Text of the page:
Washington D.C. police launch crime notification system

The Washington D.C. Metropolitan Police Department, along with the District of Columbia Homeland Security and Emergency Management Agency recently implemented a new mass notification system from Cooper Notification, which allows them to send text messages and e-mails to residents and business owners that contain information about crimes committed in their area.

The system, dubbed by authorities as "DC Police Alert," which is part of Cooper Notification’s Roam Secure Alert Network citizen warning system, will be used by law enforcement to send information to residents about alleged perpetrators in hopes of catching criminals and reducing crime.

To receive alerts, residents must first subscribe to the free service and enter in their contact information. Business owners who want to receive the alerts must also register their business address.

According to Ned Ingraham, vice president of homeland security services for Cooper Notification, the RSAN is simple for law enforcement agencies or municipalities to setup.

"It is another step in the crime fighting process. It takes very little time or effort to accomplish," he said. "(The alerts) are initiated with the click of a button, a template comes up for the communications officer, he fills in the specifics of this event and presses the send button. So it’s a very simple process to send these alerts out."

Though Washington D.C. authorities have chosen to send alerts via e-mail and text messages, the network is not limited to only those two types of mediums.

"You can (send a message through) e-mail, text, voice (message), XM radio, AM radio, FM radio, outdoor speaker systems, and indoor speaker and alarm systems," Ingraham said. "Through the Roam Secure Information Exchange, which comes bundled with an RSAN system, we have setup a national framework for emergency messaging so virtually any sort of message from any source can be transmitted through the system."

Rather than sending out a blanket message to everyone registered in the D.C. Police Alert database, the system also has the ability to isolate and send messages to only those persons who live within the immediate area where a crime takes place, thereby increasing its effectiveness by getting pertinent information to those most likely in the path of a perpetrator.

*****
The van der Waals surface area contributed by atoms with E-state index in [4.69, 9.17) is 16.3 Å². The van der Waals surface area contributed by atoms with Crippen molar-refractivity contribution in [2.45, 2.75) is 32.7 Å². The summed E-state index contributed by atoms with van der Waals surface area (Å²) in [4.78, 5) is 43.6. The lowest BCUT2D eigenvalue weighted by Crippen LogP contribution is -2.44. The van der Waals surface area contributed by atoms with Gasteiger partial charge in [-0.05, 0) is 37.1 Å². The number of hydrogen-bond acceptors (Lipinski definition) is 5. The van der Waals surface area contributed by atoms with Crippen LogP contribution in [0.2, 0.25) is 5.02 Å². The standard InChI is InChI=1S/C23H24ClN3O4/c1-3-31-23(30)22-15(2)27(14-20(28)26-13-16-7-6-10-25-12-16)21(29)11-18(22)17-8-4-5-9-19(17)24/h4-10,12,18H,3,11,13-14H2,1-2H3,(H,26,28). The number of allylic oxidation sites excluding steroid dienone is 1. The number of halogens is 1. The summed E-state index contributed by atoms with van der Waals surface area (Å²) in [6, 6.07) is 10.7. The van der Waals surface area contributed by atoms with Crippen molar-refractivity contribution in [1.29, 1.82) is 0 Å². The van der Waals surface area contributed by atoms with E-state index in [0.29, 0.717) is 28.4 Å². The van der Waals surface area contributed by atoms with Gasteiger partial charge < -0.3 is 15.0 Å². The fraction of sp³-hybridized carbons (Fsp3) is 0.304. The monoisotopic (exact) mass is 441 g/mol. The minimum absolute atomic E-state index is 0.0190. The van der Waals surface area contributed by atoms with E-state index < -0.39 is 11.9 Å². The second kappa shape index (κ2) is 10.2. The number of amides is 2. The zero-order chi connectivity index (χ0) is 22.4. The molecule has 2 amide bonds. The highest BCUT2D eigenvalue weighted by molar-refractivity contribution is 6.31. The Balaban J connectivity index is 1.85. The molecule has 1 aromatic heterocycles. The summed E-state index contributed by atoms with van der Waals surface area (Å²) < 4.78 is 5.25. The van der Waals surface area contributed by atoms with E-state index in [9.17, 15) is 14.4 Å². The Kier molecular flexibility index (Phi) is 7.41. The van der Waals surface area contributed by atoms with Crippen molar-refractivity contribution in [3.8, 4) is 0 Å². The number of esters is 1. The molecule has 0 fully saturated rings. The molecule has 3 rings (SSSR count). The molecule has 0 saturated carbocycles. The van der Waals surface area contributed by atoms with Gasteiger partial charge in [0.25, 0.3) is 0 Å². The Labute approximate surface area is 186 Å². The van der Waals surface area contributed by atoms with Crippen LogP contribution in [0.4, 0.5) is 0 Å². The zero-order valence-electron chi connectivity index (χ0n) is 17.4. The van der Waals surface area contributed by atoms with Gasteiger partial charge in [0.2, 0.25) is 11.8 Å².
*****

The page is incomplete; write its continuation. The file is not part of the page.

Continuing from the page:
Depending upon how the system is setup, users who register to receive messages can pick and chose what types of illegal activity they want to be notified about.

One of the most important aspects in making a system like this effective, however, is the zeal with which authorities and cities market it to residents and business owners.

According to Ingraham, there is usually a spike in the number of people who sign up to receive alerts every time a message is sent out, but he added that there are several ways in which cities can get the word out about the network.

"Clearly, advertising the availability of one of these systems, goes a long way towards spurring enrollment and there’s a lot of things you can do that aren’t hard advertising," added Ingraham. "You don’t necessarily have to pay for TV spots, you can put information on utility bills, you can put bumper stickers on municipal vehicles and so on."

In addition to Washington D.C., Ingraham said that several other cities across the country have expressed interest in purchasing a RSAN.

To learn more about the RSAN system and DC Police Alert visit Cooper Notification’s Web site at .